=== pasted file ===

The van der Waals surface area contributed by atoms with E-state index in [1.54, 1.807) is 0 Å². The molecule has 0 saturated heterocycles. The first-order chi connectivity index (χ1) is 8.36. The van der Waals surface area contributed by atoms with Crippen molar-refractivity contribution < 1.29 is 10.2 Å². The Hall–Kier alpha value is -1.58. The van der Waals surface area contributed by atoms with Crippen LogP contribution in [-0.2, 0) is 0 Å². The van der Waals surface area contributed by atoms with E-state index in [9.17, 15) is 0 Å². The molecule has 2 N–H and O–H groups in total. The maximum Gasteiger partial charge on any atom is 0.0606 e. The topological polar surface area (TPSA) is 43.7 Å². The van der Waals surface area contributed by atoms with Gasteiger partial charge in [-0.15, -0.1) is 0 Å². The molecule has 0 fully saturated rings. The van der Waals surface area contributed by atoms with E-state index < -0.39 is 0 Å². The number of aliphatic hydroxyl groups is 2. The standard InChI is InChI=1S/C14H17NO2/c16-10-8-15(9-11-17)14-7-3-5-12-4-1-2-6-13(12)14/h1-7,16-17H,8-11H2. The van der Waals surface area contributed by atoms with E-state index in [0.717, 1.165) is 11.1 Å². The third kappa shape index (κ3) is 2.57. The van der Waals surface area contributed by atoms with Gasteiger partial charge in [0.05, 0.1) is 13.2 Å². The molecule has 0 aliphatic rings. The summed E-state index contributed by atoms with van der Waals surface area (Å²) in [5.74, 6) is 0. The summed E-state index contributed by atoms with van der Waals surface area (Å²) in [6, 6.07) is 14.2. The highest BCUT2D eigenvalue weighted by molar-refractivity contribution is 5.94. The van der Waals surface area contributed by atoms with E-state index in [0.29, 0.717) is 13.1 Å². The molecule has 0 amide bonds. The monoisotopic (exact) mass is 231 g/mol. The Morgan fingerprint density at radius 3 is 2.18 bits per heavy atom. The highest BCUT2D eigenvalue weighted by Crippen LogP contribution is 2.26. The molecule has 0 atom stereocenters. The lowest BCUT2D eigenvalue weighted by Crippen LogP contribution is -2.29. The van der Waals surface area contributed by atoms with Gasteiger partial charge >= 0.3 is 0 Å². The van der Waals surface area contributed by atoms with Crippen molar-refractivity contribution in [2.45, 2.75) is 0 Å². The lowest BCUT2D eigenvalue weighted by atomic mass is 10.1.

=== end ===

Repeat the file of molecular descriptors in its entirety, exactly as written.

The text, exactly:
The van der Waals surface area contributed by atoms with E-state index in [1.54, 1.807) is 0 Å². The molecule has 0 saturated heterocycles. The first-order chi connectivity index (χ1) is 8.36. The van der Waals surface area contributed by atoms with Crippen molar-refractivity contribution < 1.29 is 10.2 Å². The Hall–Kier alpha value is -1.58. The van der Waals surface area contributed by atoms with Crippen LogP contribution in [-0.2, 0) is 0 Å². The van der Waals surface area contributed by atoms with E-state index in [9.17, 15) is 0 Å². The molecule has 2 N–H and O–H groups in total. The maximum Gasteiger partial charge on any atom is 0.0606 e. The topological polar surface area (TPSA) is 43.7 Å². The van der Waals surface area contributed by atoms with Gasteiger partial charge in [-0.15, -0.1) is 0 Å². The molecule has 0 fully saturated rings. The van der Waals surface area contributed by atoms with E-state index < -0.39 is 0 Å². The number of aliphatic hydroxyl groups is 2. The standard InChI is InChI=1S/C14H17NO2/c16-10-8-15(9-11-17)14-7-3-5-12-4-1-2-6-13(12)14/h1-7,16-17H,8-11H2. The van der Waals surface area contributed by atoms with E-state index in [0.717, 1.165) is 11.1 Å². The third kappa shape index (κ3) is 2.57. The van der Waals surface area contributed by atoms with Gasteiger partial charge in [0.05, 0.1) is 13.2 Å². The molecule has 0 aliphatic rings. The summed E-state index contributed by atoms with van der Waals surface area (Å²) in [5.74, 6) is 0. The summed E-state index contributed by atoms with van der Waals surface area (Å²) in [6, 6.07) is 14.2. The highest BCUT2D eigenvalue weighted by molar-refractivity contribution is 5.94. The van der Waals surface area contributed by atoms with E-state index in [0.29, 0.717) is 13.1 Å². The molecule has 0 amide bonds. The monoisotopic (exact) mass is 231 g/mol. The Morgan fingerprint density at radius 3 is 2.18 bits per heavy atom. The highest BCUT2D eigenvalue weighted by Crippen LogP contribution is 2.26. The molecule has 0 atom stereocenters. The lowest BCUT2D eigenvalue weighted by Crippen LogP contribution is -2.29. The van der Waals surface area contributed by atoms with Gasteiger partial charge >= 0.3 is 0 Å². The van der Waals surface area contributed by atoms with Crippen molar-refractivity contribution in [2.45, 2.75) is 0 Å². The lowest BCUT2D eigenvalue weighted by atomic mass is 10.1.